To expand, the company moved the majority of its production to Luton in 1905. The company continued to trade under the name Vauxhall Iron Works until 1907, when the modern name of Vauxhall Motors was adopted. The company was characterised by its sporting models, but after World War I, designed more austere models.
Much of Vauxhall's success during the early years of Vauxhall Motors is thanks to a man called Laurence Pomeroy. Pomeroy joined Vauxhall in 1906 as an assistant draughtsman, at the age of twenty-two. In the winter of 1907/8 the chief designer F.W. Hodges took a long holiday and in his absence the managing director Percy Kidner asked Pomeroy to design an engine for cars to be entered in the 1908 RAC and Scottish Reliability Trial, held in June of that year. The cars were so successful that Pomeroy took over from Hodges.
His first design, the Y-Type Y1, had outstanding success at the 1908 RAC & Scottish 2000 Mile Reliability Trials showing excellent hill climbing ability with an aggregate of 37 seconds less time in the hill climbs than any other car in its class. With unparalleled speeds around the Brooklands circuit the Vauxhall was so far ahead of all cars whatever class that the driver could relax, accomplishing the 200miles (320km) at an average speed of 46mph (74km/h), when the car was capable of 55mph (89km/h). The Y-Type went on to win class E of the Trial.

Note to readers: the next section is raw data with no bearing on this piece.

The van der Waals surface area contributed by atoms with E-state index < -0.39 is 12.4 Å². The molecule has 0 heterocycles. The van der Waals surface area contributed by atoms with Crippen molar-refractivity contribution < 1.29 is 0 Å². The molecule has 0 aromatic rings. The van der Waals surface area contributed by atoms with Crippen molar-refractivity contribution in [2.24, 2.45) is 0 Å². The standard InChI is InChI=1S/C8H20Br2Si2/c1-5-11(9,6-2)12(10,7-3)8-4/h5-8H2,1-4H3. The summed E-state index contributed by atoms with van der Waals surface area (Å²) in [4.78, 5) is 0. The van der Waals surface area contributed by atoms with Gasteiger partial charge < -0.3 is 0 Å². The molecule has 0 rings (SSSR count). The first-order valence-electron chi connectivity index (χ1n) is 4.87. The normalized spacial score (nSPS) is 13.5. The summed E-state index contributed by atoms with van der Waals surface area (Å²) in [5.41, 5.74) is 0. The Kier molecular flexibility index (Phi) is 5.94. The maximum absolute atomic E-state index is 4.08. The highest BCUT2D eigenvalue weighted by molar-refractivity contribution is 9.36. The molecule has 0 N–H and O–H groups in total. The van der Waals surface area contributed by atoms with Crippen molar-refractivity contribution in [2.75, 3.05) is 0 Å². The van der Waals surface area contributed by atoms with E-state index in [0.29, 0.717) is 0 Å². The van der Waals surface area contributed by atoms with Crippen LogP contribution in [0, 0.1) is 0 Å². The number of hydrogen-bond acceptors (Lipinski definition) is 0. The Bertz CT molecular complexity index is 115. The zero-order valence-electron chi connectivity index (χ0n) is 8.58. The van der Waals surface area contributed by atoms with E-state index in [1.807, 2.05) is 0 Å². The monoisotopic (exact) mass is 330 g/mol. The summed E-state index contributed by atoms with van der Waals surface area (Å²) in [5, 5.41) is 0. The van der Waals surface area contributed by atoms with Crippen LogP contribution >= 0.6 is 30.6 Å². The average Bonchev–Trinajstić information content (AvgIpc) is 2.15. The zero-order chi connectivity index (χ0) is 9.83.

The Y-Type was so successful that it was decided to put the car into production as the A09 car. This spawned the legendary A-Type Vauxhall. Four distinct types of this were produced between 27th October 1908 up to when mass production halted in 1914. One last A-Type was put together in 1920. Capable of up to 100mph (160km/h) the A-Type Vauxhall was one of the most acclaimed 3 litre cars of its day.
Two cars were entered in the 1910 Prince Henry Trials, and although not outright winners preformed well and replicas were made for sale officially as the C-type but now known as the Prince Henry.